Today is Bloomsday. If you are a kindred spirit literary nerd, you know what that means. If you don’t, let me explain a little bit of this special day to you.
It was June 16th, and a few, wee hours of June 17th, where James Joyce’s Leopold Bloom took his journey through Dublin in Ulysses, one of the greatest works of literature ever written, in my humble opinion. Hard and challenging, but very worth the sweat.
For those that don’t know, Ulysses is a wondrous novel, more than slightly mad and reeling, centering mainly around Leopold Bloom (although other characters play parts, as well). Each ‘episode’ of the book corresponds with Homer’s Odyssey, but the book is filled with puzzles and enigmas, wordplay and lexiconic experiments. Written in stream-of-consciousness style, Ulysses was both confusing and scandalous when it was first published.
Like I said, it is a tough read, but worth the effort if you have the time to put into it.
Around the world, the literary nerds of different cities celebrate Bloomsday in different ways, all centered around Bloom’s adventures. I would love to be reading my beat up copy of Ulysses with a pint of Guinness in my hand, but I have to work and transport my kids from place to place. So, instead, I will fill your day with quotes from this momentous piece of literary wonder.
“Secrets, silent, stony
sit in the dark palaces of both our hearts: secrets weary of their
tyranny: tyrants, willing to be dethroned.”
“History, Stephen said, is a nightmare from which I am trying to awake.”
“A man of genius makes no mistakes. His errors are volitional and are the portals of discovery.”
“Every life is in many days, day after day. We walk through ourselves, meeting robbers, ghosts, giants, old men, young men, wives, widows, brothers-in-love. But always meeting ourselves.”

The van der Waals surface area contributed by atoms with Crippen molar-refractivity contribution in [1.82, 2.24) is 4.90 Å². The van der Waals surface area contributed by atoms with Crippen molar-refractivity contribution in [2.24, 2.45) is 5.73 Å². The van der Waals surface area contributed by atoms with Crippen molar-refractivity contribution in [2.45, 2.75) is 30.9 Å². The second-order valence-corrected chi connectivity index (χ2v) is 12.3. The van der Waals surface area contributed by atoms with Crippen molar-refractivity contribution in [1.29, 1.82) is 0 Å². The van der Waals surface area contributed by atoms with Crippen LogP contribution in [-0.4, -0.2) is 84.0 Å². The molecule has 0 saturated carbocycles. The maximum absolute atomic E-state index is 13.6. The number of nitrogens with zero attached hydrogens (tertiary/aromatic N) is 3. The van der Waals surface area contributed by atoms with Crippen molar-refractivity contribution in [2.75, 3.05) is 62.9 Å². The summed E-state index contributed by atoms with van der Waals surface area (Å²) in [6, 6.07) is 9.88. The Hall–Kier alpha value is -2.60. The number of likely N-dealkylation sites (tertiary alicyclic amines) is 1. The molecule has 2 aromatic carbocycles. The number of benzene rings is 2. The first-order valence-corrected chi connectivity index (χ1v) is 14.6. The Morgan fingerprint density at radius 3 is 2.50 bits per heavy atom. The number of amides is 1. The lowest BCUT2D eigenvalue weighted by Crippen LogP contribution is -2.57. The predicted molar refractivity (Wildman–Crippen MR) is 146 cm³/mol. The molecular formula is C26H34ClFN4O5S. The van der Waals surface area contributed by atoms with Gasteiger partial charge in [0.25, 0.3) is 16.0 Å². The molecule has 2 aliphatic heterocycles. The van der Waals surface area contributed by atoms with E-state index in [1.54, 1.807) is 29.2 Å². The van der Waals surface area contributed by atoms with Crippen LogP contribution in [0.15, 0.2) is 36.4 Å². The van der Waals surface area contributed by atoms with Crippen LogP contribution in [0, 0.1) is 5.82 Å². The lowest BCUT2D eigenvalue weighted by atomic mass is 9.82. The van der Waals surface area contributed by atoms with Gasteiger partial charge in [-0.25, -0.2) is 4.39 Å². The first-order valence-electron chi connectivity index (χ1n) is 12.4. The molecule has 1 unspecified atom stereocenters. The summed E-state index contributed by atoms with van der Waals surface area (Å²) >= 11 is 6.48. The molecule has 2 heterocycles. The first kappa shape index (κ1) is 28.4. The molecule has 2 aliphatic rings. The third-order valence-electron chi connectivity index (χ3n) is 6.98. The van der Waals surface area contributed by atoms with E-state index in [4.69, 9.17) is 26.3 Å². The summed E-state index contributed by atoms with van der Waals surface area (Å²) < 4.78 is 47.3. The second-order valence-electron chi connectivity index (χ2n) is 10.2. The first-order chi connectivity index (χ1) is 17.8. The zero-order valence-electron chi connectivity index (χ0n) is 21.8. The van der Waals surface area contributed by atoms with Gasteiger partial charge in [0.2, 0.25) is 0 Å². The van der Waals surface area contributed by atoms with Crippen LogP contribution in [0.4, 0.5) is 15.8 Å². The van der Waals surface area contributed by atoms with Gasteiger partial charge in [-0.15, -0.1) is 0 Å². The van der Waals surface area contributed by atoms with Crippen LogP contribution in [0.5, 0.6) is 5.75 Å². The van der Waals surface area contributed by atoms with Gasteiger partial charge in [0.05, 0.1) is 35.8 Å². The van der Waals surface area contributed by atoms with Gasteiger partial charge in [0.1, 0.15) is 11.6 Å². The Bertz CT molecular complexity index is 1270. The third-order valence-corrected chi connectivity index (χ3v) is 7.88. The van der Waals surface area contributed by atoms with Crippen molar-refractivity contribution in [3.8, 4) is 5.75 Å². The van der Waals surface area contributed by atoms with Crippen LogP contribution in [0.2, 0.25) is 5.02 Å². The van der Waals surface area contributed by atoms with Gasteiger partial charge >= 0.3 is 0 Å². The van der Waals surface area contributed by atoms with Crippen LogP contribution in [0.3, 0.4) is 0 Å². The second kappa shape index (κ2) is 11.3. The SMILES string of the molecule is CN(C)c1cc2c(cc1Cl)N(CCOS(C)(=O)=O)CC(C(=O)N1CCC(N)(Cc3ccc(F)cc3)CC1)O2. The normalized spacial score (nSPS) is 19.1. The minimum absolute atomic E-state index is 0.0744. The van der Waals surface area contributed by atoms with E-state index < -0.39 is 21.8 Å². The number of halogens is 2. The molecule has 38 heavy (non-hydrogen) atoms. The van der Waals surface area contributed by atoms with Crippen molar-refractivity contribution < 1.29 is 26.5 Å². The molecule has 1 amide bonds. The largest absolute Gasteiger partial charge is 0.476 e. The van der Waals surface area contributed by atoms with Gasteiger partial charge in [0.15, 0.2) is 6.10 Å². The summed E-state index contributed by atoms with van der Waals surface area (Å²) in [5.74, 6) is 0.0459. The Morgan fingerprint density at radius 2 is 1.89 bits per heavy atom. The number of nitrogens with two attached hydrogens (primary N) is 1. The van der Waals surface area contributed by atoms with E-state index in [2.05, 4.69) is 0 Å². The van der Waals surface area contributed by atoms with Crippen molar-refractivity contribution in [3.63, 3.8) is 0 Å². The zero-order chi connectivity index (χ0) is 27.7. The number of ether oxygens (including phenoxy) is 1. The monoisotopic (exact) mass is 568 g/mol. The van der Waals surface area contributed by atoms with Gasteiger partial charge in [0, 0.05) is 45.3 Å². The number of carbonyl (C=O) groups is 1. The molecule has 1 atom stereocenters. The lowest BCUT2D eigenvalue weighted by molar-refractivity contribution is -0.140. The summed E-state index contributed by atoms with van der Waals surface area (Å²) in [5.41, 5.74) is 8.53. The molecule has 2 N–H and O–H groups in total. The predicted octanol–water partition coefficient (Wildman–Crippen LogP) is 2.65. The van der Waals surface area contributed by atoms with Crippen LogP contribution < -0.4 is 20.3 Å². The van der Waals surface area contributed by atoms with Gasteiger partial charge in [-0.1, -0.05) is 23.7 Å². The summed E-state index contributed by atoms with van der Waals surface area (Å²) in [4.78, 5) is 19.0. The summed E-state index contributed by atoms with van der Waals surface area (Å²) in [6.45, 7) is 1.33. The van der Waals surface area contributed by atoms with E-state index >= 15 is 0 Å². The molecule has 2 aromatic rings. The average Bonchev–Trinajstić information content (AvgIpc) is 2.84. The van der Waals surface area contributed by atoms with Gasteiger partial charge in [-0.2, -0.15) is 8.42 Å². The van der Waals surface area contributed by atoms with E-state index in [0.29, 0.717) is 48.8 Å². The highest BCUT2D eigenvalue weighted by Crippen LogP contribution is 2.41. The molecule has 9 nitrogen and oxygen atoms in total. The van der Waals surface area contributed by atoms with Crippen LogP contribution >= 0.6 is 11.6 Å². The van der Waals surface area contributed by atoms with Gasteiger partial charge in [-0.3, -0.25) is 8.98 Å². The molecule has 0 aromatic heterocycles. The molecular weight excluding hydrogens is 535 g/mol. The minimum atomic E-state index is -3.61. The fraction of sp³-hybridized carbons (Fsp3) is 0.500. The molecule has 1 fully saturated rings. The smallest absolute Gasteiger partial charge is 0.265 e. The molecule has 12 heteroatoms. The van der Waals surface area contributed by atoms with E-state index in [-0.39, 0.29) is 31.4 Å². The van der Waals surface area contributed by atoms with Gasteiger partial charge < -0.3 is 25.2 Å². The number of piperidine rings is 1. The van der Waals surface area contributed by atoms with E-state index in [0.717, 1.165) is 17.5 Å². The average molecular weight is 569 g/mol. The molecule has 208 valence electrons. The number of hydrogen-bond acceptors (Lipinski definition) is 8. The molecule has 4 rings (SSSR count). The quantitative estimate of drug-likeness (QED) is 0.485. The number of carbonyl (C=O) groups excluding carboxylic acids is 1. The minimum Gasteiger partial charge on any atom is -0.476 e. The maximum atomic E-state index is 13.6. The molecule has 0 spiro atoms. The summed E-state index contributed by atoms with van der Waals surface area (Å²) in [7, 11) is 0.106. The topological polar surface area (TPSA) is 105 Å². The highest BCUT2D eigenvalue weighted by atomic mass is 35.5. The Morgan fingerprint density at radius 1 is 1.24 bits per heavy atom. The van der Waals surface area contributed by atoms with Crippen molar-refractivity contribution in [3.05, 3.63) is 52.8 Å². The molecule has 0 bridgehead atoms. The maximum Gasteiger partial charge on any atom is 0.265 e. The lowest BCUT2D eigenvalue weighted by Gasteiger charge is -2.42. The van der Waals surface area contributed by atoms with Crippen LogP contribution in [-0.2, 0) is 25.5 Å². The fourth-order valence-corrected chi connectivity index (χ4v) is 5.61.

“To learn one must be humble. But life is the great teacher.”
“It is as painful perhaps to be awakened from a vision as to be born.”
“Shut you eyes and see”
The last one is my favorite, and is related to Stephen Daedalus (the other protagonist of Ulysses), not Leopold Bloom, but kind of gets me through the tough things. Shut your eyes and trust that you know what you know.
So, there’s my little ode to Ulysses, and to James Joyce.
Okay, onto a lovely story by Matthew Quick, Love May Fail.
Can a newly single, aspiring feminist find redemption, hope, and love in this world? That’s the question of Matthew Quick’s new novel, Love May Fail.
In the opening scene of Love May Fail, Portia Kane is looking back on her life in embarrassment. She’s hiding in her closet, ready to kill her husband, a pornographer who she knows is sleeping around. But she doesn’t kill him when she confronts him with a very young (but legal) girl, instead deciding to leave. And there’s only one place to go when your lost: home. And home for Portia is South Jersey.
Back home, Portia hears the fate of the man who inspired her life, her high school English teacher, and she decides that her fate is tied up in his own. She sets off to save him, and to save herself in the process.
With the help of an ex-heroin addict, a little boy with a love of heavy metal, a couple of nuns, and her hoarder mother, Portia sets off to make her world a better place. With divine intervention, fate, coincidence, and a little Jersey heavy metal, they might just do it.
I love books like this. Connections, finding yourself, luck, love, and hope.
The story is contrived and contrite, but smart at the same time. Quick does a wonderful job bringing together a fantastic cast of characters, some who cannot be helped, but most who are willing to help themselves to make their lives and their worlds a little better.
Love May Fail a great summer read, especially if you’re lucky enough to be heading for the Jersey Shore for vacation. I give it 3.5 stars.